This is followed by a further letter from Mr P. Boulle, dated 23rd September 1999, wherein it is stated;




"Further to our letter dated 3rd February 1999.


I am instructed by my client, Mr Georges Verlaque, acting on behalf of heirs Mederic Verlaque and Mrs Idea Verlaque that unless a deed of transfer is executed to register Title PR 2109 and Title PR 2111 in the name of the owners, within one week hereof, my client will have no option but to take legal action."


A reply is forwarded by the Ministry, on 7th October 1999 to the effect that:-



"the Government had communicated its decision to retain the abovementioned parcel of land in the public interest by its letter to Mrs. Idea Verlaque and all the heirs of late V.M. Verlaque dated 22nd December 1998. This letter also explained Government's position in regard to parcel PR 2109 and the compensation in respect of the compulsory acquisition of Parcel PR 595..."


I have set out extensively the relevant correspondence between the parties. It is now relevant to determine what is the alleged act of contravention and did when such alleged contravention occur.


It is not disputed that following negotiations carried under Section 14 of Part III, Schedule 7 to the Constitution, the parties have reached a consensus which was put down in writing in the letter of offer from the 1st respondent dated 8th February 1996. The material terms of the letter of offer was agreed to by Mr. Georges Verlaque in his purported capacity as "fiduciary for Mrs Idea Verlaque and Heirs Mederic Verlaques". The consensus reached included the payment of monetary compensation SR 400'000- and the transfer of parcels PR2111 and PR2109 to the petitioners. Monetary compensation was paid to Mr. Georges Verlaque, in his representative capacity. It is not denied that at this material time Georges Verlaque purported to represent the former co-owners of land parcel PR 595 by virtue of an appointment made by the Supreme Court on 24th November 1992. This issue will be further examined at a later stage. It is submitted, on behalf of the petitioner, that the negotiation were completed by the acceptance of the offer and nothing more could be added by any party which would affect the agreement reached. If that is so then failure to transfer the land would occur as from the date the agreement was reached. Time will start to run as from that date or at latest from the date the last compensation payment was made. The petitioners should have come to Court within 30 days thereof.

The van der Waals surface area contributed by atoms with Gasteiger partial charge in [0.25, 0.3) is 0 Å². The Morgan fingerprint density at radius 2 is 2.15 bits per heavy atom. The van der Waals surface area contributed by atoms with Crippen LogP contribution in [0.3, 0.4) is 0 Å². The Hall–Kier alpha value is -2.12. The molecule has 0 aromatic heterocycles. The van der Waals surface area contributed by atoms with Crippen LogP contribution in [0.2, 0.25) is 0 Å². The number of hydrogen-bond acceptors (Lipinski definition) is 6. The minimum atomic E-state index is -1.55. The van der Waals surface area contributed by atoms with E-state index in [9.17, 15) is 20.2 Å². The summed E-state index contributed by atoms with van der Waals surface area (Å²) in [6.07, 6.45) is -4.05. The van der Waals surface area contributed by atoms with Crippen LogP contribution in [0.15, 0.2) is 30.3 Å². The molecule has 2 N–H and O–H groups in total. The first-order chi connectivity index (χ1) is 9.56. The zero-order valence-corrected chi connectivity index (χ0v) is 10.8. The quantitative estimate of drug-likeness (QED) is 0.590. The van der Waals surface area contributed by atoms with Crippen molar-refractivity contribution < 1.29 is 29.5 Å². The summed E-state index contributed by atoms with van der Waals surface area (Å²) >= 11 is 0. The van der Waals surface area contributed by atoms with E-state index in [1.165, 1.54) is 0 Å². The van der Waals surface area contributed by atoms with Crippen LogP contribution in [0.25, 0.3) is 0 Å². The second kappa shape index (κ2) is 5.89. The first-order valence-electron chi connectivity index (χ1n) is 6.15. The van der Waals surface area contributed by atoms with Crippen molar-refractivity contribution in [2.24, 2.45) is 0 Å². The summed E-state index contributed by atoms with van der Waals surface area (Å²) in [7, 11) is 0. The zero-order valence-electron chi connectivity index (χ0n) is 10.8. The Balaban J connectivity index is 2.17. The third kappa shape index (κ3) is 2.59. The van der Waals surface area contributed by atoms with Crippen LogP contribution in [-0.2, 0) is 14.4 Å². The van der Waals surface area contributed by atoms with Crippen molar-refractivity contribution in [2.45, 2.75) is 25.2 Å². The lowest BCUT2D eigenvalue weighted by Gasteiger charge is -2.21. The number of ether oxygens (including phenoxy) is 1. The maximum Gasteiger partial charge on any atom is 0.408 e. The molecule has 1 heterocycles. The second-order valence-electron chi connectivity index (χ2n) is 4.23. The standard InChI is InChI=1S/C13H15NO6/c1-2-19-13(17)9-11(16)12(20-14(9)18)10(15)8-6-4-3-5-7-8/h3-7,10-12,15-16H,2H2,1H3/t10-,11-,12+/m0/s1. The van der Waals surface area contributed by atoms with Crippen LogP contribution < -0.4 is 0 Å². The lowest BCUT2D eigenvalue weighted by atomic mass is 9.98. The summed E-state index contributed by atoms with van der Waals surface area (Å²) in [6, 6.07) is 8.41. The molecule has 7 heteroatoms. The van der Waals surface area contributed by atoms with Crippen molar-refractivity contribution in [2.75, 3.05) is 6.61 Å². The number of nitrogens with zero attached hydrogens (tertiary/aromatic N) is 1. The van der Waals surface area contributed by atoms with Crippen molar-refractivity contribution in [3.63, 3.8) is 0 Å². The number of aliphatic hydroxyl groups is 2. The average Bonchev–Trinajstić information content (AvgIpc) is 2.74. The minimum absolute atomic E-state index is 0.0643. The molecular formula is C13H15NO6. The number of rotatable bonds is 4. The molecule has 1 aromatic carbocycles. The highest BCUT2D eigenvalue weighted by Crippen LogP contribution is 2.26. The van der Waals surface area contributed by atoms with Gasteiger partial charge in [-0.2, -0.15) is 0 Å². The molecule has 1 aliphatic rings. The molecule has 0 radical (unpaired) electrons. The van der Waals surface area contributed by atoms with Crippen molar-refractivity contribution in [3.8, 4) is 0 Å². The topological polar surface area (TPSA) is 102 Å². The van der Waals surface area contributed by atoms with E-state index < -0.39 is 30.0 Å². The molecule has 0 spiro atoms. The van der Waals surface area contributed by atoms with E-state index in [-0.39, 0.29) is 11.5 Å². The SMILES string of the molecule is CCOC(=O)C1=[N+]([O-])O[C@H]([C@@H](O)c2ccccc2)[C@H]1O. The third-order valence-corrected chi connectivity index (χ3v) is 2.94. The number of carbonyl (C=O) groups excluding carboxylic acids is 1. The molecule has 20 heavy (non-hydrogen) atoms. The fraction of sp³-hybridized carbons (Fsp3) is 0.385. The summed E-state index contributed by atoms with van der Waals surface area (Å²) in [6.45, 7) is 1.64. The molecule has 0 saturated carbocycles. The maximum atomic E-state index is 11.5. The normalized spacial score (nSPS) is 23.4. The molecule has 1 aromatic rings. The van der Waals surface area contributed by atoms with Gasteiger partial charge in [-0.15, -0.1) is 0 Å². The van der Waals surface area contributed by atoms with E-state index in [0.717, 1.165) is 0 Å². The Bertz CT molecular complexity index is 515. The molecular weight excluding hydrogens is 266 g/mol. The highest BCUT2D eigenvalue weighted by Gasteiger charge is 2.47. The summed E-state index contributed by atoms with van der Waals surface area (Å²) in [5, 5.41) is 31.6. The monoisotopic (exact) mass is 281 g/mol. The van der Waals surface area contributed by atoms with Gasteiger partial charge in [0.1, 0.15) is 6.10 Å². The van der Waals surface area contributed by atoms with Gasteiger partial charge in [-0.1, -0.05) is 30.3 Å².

However, what is being termed a 'failure to transfer' the land by the 1st respondent does, on the evidence adduced, amounts to more than a mere failure. This is admitted by the petitioners in their amended prayer which request for a declaration :-



"that the 1st Respondent is in breach of s.4 of Part III to Schedule 7 of the Constitution for having failed and refused to transfer Parcels PR 2109 and PR 2111 to the Petitioners."



Accordingly, there has not been mere failure by the 1st respondent to transfer the land but a “failure and refusal” to do so.